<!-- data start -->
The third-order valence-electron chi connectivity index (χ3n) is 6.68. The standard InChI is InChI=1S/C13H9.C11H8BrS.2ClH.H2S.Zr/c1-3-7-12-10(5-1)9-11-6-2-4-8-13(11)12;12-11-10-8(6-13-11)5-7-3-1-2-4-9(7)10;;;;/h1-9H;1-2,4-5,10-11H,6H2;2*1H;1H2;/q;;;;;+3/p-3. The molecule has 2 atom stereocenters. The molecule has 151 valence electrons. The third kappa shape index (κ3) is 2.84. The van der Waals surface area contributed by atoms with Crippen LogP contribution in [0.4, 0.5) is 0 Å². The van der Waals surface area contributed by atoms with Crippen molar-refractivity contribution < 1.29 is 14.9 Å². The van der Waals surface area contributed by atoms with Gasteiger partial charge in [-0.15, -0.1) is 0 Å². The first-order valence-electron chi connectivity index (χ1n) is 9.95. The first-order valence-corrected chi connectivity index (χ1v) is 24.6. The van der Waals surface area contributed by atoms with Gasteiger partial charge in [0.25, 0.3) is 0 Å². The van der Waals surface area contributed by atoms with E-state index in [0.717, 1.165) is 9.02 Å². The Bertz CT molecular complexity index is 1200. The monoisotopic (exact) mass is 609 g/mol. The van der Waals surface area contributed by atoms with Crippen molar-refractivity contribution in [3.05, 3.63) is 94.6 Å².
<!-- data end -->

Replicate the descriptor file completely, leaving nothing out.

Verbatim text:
The third-order valence-electron chi connectivity index (χ3n) is 6.68. The standard InChI is InChI=1S/C13H9.C11H8BrS.2ClH.H2S.Zr/c1-3-7-12-10(5-1)9-11-6-2-4-8-13(11)12;12-11-10-8(6-13-11)5-7-3-1-2-4-9(7)10;;;;/h1-9H;1-2,4-5,10-11H,6H2;2*1H;1H2;/q;;;;;+3/p-3. The molecule has 2 atom stereocenters. The molecule has 151 valence electrons. The third kappa shape index (κ3) is 2.84. The van der Waals surface area contributed by atoms with Crippen LogP contribution in [0.4, 0.5) is 0 Å². The van der Waals surface area contributed by atoms with Crippen molar-refractivity contribution < 1.29 is 14.9 Å². The van der Waals surface area contributed by atoms with Gasteiger partial charge in [-0.15, -0.1) is 0 Å². The first-order valence-electron chi connectivity index (χ1n) is 9.95. The first-order valence-corrected chi connectivity index (χ1v) is 24.6. The van der Waals surface area contributed by atoms with Gasteiger partial charge in [0.25, 0.3) is 0 Å². The van der Waals surface area contributed by atoms with E-state index in [0.717, 1.165) is 9.02 Å². The Bertz CT molecular complexity index is 1200. The monoisotopic (exact) mass is 609 g/mol. The van der Waals surface area contributed by atoms with Crippen molar-refractivity contribution in [3.05, 3.63) is 94.6 Å².